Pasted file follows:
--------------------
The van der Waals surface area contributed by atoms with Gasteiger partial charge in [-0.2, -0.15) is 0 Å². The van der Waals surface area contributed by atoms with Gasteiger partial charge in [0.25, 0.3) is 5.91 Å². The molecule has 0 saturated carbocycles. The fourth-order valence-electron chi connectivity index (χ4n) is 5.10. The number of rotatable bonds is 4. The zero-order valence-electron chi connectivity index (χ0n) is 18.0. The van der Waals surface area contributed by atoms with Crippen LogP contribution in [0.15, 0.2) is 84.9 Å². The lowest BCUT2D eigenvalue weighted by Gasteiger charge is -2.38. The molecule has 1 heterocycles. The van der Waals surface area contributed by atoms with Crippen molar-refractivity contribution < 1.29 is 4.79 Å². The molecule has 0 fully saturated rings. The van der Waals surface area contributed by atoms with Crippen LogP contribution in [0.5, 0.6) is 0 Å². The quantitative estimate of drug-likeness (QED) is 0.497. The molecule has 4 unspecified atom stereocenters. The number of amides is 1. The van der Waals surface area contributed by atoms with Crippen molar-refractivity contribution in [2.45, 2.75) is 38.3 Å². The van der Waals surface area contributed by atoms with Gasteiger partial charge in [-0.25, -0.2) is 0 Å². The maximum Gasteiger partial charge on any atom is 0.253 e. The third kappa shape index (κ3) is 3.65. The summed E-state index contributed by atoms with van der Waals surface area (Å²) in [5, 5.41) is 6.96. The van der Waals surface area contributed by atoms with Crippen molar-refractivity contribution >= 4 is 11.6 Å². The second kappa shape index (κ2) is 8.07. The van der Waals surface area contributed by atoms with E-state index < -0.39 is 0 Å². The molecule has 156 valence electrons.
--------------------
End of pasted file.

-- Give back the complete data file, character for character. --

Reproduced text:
The van der Waals surface area contributed by atoms with Gasteiger partial charge in [-0.2, -0.15) is 0 Å². The van der Waals surface area contributed by atoms with Gasteiger partial charge in [0.25, 0.3) is 5.91 Å². The molecule has 0 saturated carbocycles. The fourth-order valence-electron chi connectivity index (χ4n) is 5.10. The number of rotatable bonds is 4. The zero-order valence-electron chi connectivity index (χ0n) is 18.0. The van der Waals surface area contributed by atoms with Crippen LogP contribution in [0.15, 0.2) is 84.9 Å². The lowest BCUT2D eigenvalue weighted by Gasteiger charge is -2.38. The molecule has 1 heterocycles. The van der Waals surface area contributed by atoms with Crippen molar-refractivity contribution < 1.29 is 4.79 Å². The molecule has 0 fully saturated rings. The van der Waals surface area contributed by atoms with Crippen LogP contribution in [0.5, 0.6) is 0 Å². The quantitative estimate of drug-likeness (QED) is 0.497. The molecule has 4 unspecified atom stereocenters. The number of amides is 1. The van der Waals surface area contributed by atoms with Crippen molar-refractivity contribution in [2.45, 2.75) is 38.3 Å². The van der Waals surface area contributed by atoms with Gasteiger partial charge in [-0.25, -0.2) is 0 Å². The maximum Gasteiger partial charge on any atom is 0.253 e. The third kappa shape index (κ3) is 3.65. The summed E-state index contributed by atoms with van der Waals surface area (Å²) in [5, 5.41) is 6.96. The van der Waals surface area contributed by atoms with Crippen molar-refractivity contribution >= 4 is 11.6 Å². The second kappa shape index (κ2) is 8.07. The van der Waals surface area contributed by atoms with E-state index < -0.39 is 0 Å². The molecule has 156 valence electrons.